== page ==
Wah! How stinking fabulous is Jane Eyre? I love it when heroines, real or fiction, get a little bit brave and sassy. The chapter gets better from there too. Her "aunt" brings in a mean old preacher who tells this nine year old girl she's going to hell if she doesn't stop "misbehaving". She quickly proves she knows more about the Bible than he does and, through the course of the novel, she manages to live out a kind of grace and love she was never shown as a child. I've read different commentaries on what Jane Eyre has to say in regards to "religion": pro, anti, somewhere in the middle. I'm sure I've mentioned this before, but I think interpretation of any novel is up to you, the reader, and not what a commentary tells you. I don't even think an author's interpretation changes how you interpret it. That said, I think Jane Eyre does an incredible job of pointing out how hypocritical some "religious" people were during the Victorian era (the more things change ...). Even if the novel is "anti-religion", it still has something lovely to say about true faith, and unconditional love (particularly in regards to appearances of kindness vs. actually being kind). Just interesting stuff to think about. I don't really care so much about that aspect anyway. It's mostly the love story that wins me over. This is beauty and the beast in reverse here; Jane chooses Rochester even after he's blind, burned, and maimed. It will melt your heart completely. I am a chronic fangirl when it comes to the Brontes.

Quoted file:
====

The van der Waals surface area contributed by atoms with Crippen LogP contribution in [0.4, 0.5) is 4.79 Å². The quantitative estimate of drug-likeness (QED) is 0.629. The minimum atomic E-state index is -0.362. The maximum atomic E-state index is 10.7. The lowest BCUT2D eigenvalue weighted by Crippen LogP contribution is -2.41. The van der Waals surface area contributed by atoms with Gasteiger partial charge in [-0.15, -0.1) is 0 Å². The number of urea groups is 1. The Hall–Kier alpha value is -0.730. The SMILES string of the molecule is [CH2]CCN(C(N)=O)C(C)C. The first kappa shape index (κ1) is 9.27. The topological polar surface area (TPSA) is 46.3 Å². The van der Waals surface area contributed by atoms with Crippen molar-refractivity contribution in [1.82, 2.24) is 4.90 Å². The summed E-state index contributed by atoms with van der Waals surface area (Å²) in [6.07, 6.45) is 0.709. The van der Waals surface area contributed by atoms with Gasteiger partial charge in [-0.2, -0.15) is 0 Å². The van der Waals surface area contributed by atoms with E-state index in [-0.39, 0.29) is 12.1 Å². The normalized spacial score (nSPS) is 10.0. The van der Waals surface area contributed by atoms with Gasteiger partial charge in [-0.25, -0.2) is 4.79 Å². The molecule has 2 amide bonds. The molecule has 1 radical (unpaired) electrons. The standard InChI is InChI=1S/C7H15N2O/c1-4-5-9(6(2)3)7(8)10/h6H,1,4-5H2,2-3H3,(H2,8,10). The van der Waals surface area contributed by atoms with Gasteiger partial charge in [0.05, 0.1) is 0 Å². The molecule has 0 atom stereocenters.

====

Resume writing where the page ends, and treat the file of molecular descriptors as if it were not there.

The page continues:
FYI: There's a scene in the end of Jane Eyre that makes me laugh pretty hard. It's always fun to find a piece of vernacular that's pretty and old fashioned. But, more fun, because I am immature, is when you find a turn of phrase that is currently used, only in a funny way. Such is the case here. Jane has just been reunited with Rochester. She's trying to make him a little jealous because she's been gone for awhile. This is what goes down. Jane says:
"Yet I have been with good people; far better than you: a hundred times better people; possessed of ideas and views you never entertained in your life: quite more refined and exalted."
Then Rochester says:
"Who the deuce have you been with?"
Rochester, who was bringing sexy back in the late 1800's, who remains one of the most ironic and romantic men of Victorian literature, said "who the deuce have you been with". Day = made.****
So here's my question for you guys this week: if you could pick an actress to play you in a movie, who would it be? And/or ... what's your favorite line in a book? Talk amongst yourselves. (Regarding last week's comments: Anne Shirley is my pick :) I loved reading your comments too. Jo March is fabulous. Even if I'll never understand why she didn't choose Laurie...)
Have a happy week :)
* This is not the quartet I heard, but they were that fabulous. Isn't it crazy how you can hear music like that on the street?!
** Hint: I picked two. One was a feisty humanitarian. The other is a flashy country music singer.
*** I have both movies. I have the BBC version where the Beavers look like they're wearing cheap Big Foot costumes. And I have the new pretty Disney version. Weirdly, I'm still drawn to the goofy BBC one. Why is that? (Also heart the cartoon.)
**** This is not my favorite line from Jane Eyre. I do have a favorite line in this novel. But I'll give it a rest for today. :)